6 Jul

This is interesting:

Open letter from a millennial: Quit telling us we’re not special


2 Dec

Managing social media accounts is a dangerous job for a procrastinator and arguably a.d.d. employee like myself. I came across Clayton M. Christenson’s commencement speech “how will you measure your life”  the other day and felt motivated by some of his advice. Christenson explains:

For me, having a clear purpose in my life has been essential. But it was something I had to think long and hard about before I understood it. When I was a Rhodes scholar, I was in a very demanding academic program, trying to cram an extra year’s worth of work into my time at Oxford. I decided to spend an hour every night reading, thinking, and praying about why God put me on this earth. That was a very challenging commitment to keep, because every hour I spent doing that, I wasn’t studying applied econometrics. I was conflicted about whether I could really afford to take that time away from my studies, but I stuck with it—and ultimately figured out the purpose of my life.

Without the religious context, this advice is still useful in that it asks us to be mindful of our goals, rather than ambivalently drifting out to sea. I can name you all the things I don’t want, but find it nearly impossible to settle on something I do. My aim is to spend an hour a week figuring out what I do want (in a non-creepy “The Secret,” Oprah’s dream board kind of way).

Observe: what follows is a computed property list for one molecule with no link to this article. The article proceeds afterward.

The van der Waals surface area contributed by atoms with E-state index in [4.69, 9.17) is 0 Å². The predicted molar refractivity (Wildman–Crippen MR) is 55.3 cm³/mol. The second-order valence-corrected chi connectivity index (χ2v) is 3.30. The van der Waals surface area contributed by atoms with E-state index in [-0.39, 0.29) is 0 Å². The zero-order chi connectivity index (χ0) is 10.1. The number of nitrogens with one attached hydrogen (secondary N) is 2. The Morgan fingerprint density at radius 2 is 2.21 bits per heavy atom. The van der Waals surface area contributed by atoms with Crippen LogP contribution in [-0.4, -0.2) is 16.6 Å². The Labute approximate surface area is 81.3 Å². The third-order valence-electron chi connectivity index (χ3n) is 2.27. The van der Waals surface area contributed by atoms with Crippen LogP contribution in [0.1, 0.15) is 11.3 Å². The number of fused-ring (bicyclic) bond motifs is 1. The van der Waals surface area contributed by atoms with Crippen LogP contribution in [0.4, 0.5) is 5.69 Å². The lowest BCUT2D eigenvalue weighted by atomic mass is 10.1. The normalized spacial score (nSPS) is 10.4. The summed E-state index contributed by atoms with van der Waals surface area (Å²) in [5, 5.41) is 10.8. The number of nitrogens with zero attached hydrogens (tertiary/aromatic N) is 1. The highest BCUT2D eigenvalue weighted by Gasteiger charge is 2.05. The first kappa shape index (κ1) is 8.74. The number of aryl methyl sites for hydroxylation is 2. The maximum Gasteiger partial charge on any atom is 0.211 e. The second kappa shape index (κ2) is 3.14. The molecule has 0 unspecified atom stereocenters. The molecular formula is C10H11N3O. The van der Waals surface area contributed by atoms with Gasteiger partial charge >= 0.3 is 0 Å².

I want a job that I wake up feeling energized about, so I borrowed “Do What You Are” from the library. The book helps readers pinpoint their Meyer-Briggs personality type (which I am now obsessed with) and then provides recommendations as to what kinds of jobs make that personality type feel energized and purposeful. I have to say, it’s pretty spot on for myself and anyone I harass into sharing their Meyer-Briggs type. As an INTP, I thrive on analytical thinking and creative problem solving, and only prefer to work in small groups of people I intellectually and creatively respect.Also, an unstructured work environment is a must. I suppose it didn’t tell me something I didn’t already know, but did provide career suggestions that resonated. Most important of all, it made me feel less guilty for rejecting the kind of jobs other people sometimes expect of me — it’s just not in my dna.

(P.S. if you are reading this tell me your Meyer-Briggs type. As I said, I am obsessed).


18 Oct

As much as life’s an adventure (and other cliche’s), I’m starting to really hate this thing called change.


Act the way you want to feel

11 Aug

Act the way you want to feel. 

In high school, I spent three years working a part-time job at Dollarama. At the thriving cultural centre of Welland and Bunting road, I saw everything from a pet rat on a leash to men soliciting sex next to women’s hair accessories.

“A puppy committed suicide after he saw our bathroom!”

“A pack of wild dogs took over and successfully ran a Wendy’s!”

“I once saw a baby give another baby a tattoo: they were very drunk!”

Not quite as extreme as Tracy Jordan's experiences